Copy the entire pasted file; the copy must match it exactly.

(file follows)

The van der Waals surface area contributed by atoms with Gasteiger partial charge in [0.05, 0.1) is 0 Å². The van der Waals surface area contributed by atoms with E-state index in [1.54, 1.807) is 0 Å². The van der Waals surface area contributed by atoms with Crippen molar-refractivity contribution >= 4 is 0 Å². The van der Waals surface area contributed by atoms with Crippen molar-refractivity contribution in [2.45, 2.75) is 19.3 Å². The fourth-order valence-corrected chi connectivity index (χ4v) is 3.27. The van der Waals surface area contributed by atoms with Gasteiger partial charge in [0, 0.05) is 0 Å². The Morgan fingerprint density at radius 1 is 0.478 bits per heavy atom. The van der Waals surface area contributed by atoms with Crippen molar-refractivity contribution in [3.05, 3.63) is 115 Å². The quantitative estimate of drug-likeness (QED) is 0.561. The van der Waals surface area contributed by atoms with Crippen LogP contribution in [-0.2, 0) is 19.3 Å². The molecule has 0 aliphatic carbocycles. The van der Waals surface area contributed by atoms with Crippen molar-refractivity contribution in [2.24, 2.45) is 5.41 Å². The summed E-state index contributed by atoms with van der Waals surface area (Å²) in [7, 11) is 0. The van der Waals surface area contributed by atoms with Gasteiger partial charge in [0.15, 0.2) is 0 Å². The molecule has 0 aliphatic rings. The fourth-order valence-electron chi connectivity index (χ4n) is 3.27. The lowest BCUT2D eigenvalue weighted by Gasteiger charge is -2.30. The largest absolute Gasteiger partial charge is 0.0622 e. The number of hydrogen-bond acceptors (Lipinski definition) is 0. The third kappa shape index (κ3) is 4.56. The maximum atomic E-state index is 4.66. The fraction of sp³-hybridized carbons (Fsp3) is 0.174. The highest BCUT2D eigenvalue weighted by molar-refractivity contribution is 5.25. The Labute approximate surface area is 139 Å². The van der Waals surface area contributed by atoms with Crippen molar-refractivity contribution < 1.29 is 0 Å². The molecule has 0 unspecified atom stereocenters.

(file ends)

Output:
The van der Waals surface area contributed by atoms with Gasteiger partial charge in [0.05, 0.1) is 0 Å². The van der Waals surface area contributed by atoms with E-state index in [1.54, 1.807) is 0 Å². The van der Waals surface area contributed by atoms with Crippen molar-refractivity contribution >= 4 is 0 Å². The van der Waals surface area contributed by atoms with Crippen molar-refractivity contribution in [2.45, 2.75) is 19.3 Å². The fourth-order valence-corrected chi connectivity index (χ4v) is 3.27. The van der Waals surface area contributed by atoms with Gasteiger partial charge in [0, 0.05) is 0 Å². The Morgan fingerprint density at radius 1 is 0.478 bits per heavy atom. The van der Waals surface area contributed by atoms with Crippen molar-refractivity contribution in [3.05, 3.63) is 115 Å². The quantitative estimate of drug-likeness (QED) is 0.561. The van der Waals surface area contributed by atoms with Crippen LogP contribution in [-0.2, 0) is 19.3 Å². The molecule has 0 aliphatic carbocycles. The van der Waals surface area contributed by atoms with Crippen molar-refractivity contribution in [2.24, 2.45) is 5.41 Å². The summed E-state index contributed by atoms with van der Waals surface area (Å²) in [7, 11) is 0. The van der Waals surface area contributed by atoms with Gasteiger partial charge in [0.15, 0.2) is 0 Å². The molecule has 0 aliphatic rings. The fourth-order valence-electron chi connectivity index (χ4n) is 3.27. The lowest BCUT2D eigenvalue weighted by Gasteiger charge is -2.30. The largest absolute Gasteiger partial charge is 0.0622 e. The number of hydrogen-bond acceptors (Lipinski definition) is 0. The third kappa shape index (κ3) is 4.56. The maximum atomic E-state index is 4.66. The fraction of sp³-hybridized carbons (Fsp3) is 0.174. The highest BCUT2D eigenvalue weighted by molar-refractivity contribution is 5.25. The Labute approximate surface area is 139 Å². The van der Waals surface area contributed by atoms with Crippen molar-refractivity contribution < 1.29 is 0 Å². The molecule has 0 unspecified atom stereocenters.